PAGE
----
Both actors handle the florid verbiage Ludlam liberally doles out with conviction.  The dialogue paraphrases the likes of Shakespeare, Wilde and Poe and is riddled with daftness and peppered with some choice double entendres – I could always do with more of these.  Ludlam’s script comes across as somewhat patchy but director Simon Ravenhill keeps the laughs coming with some delicious bits of comic business.  Nicodemus screwing his wooden leg back on, for example, or the hilariously pedestrian werewolf transformation scene.

In the end, it’s the playing not the material that proves the more entertaining.  Not so much Hammer, as Sledgehammer Horror, this is a case of the high quality of the production compensating for any weakness in the script, making for a hugely entertaining evening that deserves to be seen by greater numbers.

irma vep

Darren Haywood in a publicity shot

 

 

 


Telling Tales

GRIMMS FAERY TALES

Blue Orange Theatre, Birmingham, Saturday 22nd December, 2018

 

The festive offering at the Blue Orange this year is a trilogy of tales, familiar stories with a twist.  Performed by a talented ensemble of five, the stories comprise an entertaining anthology, suitable for all the family.

First up is Rapunzel, directed by Oliver Hume, setting the tone and the style.  The actors share narration and adopt a larger-than-life style that’s not quite panto, but not far off.  For the most part, they play it straight, even though the script is witty.  Hume’s staging is deceptively simple; there’s some sophisticated storytelling going on here.

Simon Ravenhill’s Little Red Riding Hood (directed by Marcus Fernando) is a more overtly comic, almost cartoonish affair, with heightened physicality and even some chasing around with Yaketty Sax blaring out!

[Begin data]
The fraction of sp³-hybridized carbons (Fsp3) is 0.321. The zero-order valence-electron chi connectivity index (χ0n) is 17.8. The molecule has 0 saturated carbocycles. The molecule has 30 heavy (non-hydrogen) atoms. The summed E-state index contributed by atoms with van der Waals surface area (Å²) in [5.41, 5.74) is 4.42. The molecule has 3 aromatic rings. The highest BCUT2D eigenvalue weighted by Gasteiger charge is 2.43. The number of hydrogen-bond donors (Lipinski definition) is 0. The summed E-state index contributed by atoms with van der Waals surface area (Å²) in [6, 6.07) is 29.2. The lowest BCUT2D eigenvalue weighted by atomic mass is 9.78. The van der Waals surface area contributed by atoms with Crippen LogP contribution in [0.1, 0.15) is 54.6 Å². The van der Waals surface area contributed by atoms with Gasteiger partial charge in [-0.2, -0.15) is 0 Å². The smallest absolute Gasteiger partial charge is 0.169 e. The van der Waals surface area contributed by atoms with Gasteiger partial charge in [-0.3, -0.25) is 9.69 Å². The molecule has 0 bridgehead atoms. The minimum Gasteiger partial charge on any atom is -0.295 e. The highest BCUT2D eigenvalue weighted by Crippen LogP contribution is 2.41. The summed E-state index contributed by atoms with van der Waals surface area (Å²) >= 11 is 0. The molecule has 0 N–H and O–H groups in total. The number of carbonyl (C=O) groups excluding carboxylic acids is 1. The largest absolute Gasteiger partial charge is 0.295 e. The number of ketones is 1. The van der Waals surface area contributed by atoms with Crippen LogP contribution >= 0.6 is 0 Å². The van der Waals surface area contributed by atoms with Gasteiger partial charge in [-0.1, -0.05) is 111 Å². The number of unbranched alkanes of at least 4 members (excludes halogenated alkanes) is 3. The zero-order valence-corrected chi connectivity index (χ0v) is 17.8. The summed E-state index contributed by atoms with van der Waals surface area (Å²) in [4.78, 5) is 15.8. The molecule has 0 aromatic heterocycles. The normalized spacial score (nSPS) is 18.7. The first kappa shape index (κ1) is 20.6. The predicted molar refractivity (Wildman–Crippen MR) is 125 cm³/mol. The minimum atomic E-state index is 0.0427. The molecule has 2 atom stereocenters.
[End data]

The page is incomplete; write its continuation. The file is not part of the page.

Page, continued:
Finally, we have Mark Webster’s Rumpelstiltskin, a return to the style of the opener but with added atmosphere: cast members remain onstage, supporting the main action – like the spinning of the straw, for example.

The stories are performed by a fine quintet.  James Nicholas is wonderful as a high-camp Witch, a rather butch Granny, and a splendidly creepy Rumpelstiltskin.  Adam Simmons is appealing as Rapunzel’s Prince, perfectly arrogant as the avaricious, gold-hungry Prince, and charming as a Narrator.  Alan Nikitas delivers long-suffering peasants and fathers, but really shines as an exasperated Big Bad Wolf that is a real treat to see.  Rebecca Ross supports as mothers, guards, and is especially good fun as a felonious Goldilocks, menacing all who cross her path.  Playing the heroines in all three stories, Stephanie Grey delights as the imprisoned princess, the put-upon Gretchen, and especially as a garrulous Little Red Riding Hood.

The action is slick, engaging and funny.  The adaptations are clever enough to amuse the adults, and the lure of the original stories still has the power to enchant and enthral the children.

Perfectly charming and thoroughly enjoyable, this is a production that will hold you in its spell, and it’s all rounded off with a sweetly sung rendition of Auld Lang Syne.  Glorious rather than grim.

grimm

Alex Nikitas and James Nicholas squaring up as the Wolf and Granny

 


Out for the Count

DRACULA

Blue Orange Theatre, Birmingham, Thursday 11th October, 2018

 

Dracula is one of those characters that has become part of global culture; like Tarzan or Peter Pan, everyone has heard of him, thanks in no small part to the innumerable film versions of the story and its spin-offs.  The original Bram Stoker novel can come as a surprise to first-time readers due to its epistolary nature: the story is told through letters between the characters, so it has multi-first-person viewpoints.  Here Mark Webster’s faithful-ish adaptation makes great use of characters reading what they are writing, or from letters they have received, often as preludes to flashbacks or reconstructions of incidents.